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Somebody's hand hath rested there;
God knows best. He was somebody's love;
Night and morn, on the wings of prayer.
Looking so handsome, brave and grand; Somebody's kiss on his forehead lay;
Somebody clung to his parting hand
Somebody's watching and waiting for him,
And smiling, child-like lips apart. Tenderly bury the fair young dead,
Pausing to drop on his grave a tear, Carve on the wooden slab at his head, "Somebody's darling lies buried here!"
Monody on Jackson.
Ar, toll! toll! toll!
Toll the funeral bell!
So let its mournful echoes roll
From sphere to sphere, from pole to pole, O'er the flight of the greatest, kingliest soul That ever in battle fell.
Yes, weep! weep! weep!
Weep for the hero fled!
For Death, the greatest of soldiers, at last
Then toll! and weep! and mourn!
For Jackson, whose deeds made the nation proud,
Whose very name was a war-song loud,
With the "crimson cross " for his martial shroud
Now sleeps his long sleep in the grave.
His form has passed away
His voice is silent and still
No more, at the head of "the old brigade
He fell as a hero should fall;
'Mid the thunder of war he died.
While the rifle cracked and the cannon roared,
And the blood of the friend and foeman poured,
Virginia, his mother, is bowed;
Her eyelids heavy and low.
From all the South comes the wailing moan,
Rest, warrior! rest!
Rest in thy laureled tomb!
Thy mem'ry shall live to earth's latest years,
Thy deeds shall not perish in gloom!
A POEM FOR THEN AND NOW.
WHO talks of Coercion? who dares to deny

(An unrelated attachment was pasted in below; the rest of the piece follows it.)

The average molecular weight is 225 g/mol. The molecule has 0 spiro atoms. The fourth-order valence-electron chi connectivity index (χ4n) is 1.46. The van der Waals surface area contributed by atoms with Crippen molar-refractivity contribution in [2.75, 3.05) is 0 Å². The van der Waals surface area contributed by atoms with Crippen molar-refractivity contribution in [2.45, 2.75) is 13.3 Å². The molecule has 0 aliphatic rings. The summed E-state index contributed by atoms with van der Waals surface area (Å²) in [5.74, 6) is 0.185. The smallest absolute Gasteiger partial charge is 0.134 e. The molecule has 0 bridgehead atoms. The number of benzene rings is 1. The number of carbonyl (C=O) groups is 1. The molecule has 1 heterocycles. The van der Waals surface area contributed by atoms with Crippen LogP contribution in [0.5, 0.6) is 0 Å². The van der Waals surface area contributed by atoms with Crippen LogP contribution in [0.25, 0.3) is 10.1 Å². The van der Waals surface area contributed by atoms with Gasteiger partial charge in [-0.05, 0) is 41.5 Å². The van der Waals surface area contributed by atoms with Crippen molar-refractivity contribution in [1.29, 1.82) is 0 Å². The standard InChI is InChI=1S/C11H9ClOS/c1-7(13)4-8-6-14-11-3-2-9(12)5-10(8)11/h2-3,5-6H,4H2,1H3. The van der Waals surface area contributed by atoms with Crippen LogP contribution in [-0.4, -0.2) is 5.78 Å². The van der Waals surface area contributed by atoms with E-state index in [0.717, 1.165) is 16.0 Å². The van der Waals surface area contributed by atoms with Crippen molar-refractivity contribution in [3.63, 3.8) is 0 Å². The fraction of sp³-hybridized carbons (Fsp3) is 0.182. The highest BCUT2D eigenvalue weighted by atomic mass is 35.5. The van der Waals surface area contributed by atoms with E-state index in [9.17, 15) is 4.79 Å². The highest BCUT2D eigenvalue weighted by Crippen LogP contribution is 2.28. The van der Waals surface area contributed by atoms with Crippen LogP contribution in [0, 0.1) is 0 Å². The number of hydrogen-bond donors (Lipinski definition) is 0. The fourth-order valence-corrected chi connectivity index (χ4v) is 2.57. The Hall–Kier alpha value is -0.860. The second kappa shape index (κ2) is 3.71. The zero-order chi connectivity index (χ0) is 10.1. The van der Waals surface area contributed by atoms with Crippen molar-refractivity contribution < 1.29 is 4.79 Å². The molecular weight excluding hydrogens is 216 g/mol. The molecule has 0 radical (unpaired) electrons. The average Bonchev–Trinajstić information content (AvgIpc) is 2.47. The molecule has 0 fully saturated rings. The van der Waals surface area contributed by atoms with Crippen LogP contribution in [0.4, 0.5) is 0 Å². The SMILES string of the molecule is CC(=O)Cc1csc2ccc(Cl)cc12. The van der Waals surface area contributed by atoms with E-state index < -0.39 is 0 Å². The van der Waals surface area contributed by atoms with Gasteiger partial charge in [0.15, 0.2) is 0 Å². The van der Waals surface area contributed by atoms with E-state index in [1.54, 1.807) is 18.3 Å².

Who prates of Coercion? can love be restored
To bosoms where only resentment may dwell? Can peace on earth be proclaimed by the sword,
Or good-will among men be established by shell?
Shame! shame!—that the statesman and trickster, forsooth,
Should have for a crisis no other recourse, Beneath the fair day-spring of light and of truth, Than the old brutum fulmen of tyranny,-force!
From the holes where Fraud, Falschood, and Hate slink away;
From the crypt in which Error lies buried in chains;
This foul apparition stalks forth to the day, And would ravage the land which his presence profanes.
Could you conquer us, Men of the North-could you bring
Desolation and death on our homes as a floodCan you hope the pure lily, Affection, will spring From ashes all reeking and sodden with blood?
Could you brand us as villains and serfs, know ye
What fierce, sullen hatred lurks under the scar? How loyal to Hapsburg is Venice, I wot!
How dearly the Pole loves his Father, the Czar!
But 'twere well to remember this land of the sun
Who brook not oppression and know not disgrace.
And well may the schemers in office beware
The swift retribution that waits upon crime, When the lion, RESISTANCE, shall leap from his lair, With a fury that renders his vengeance sublime.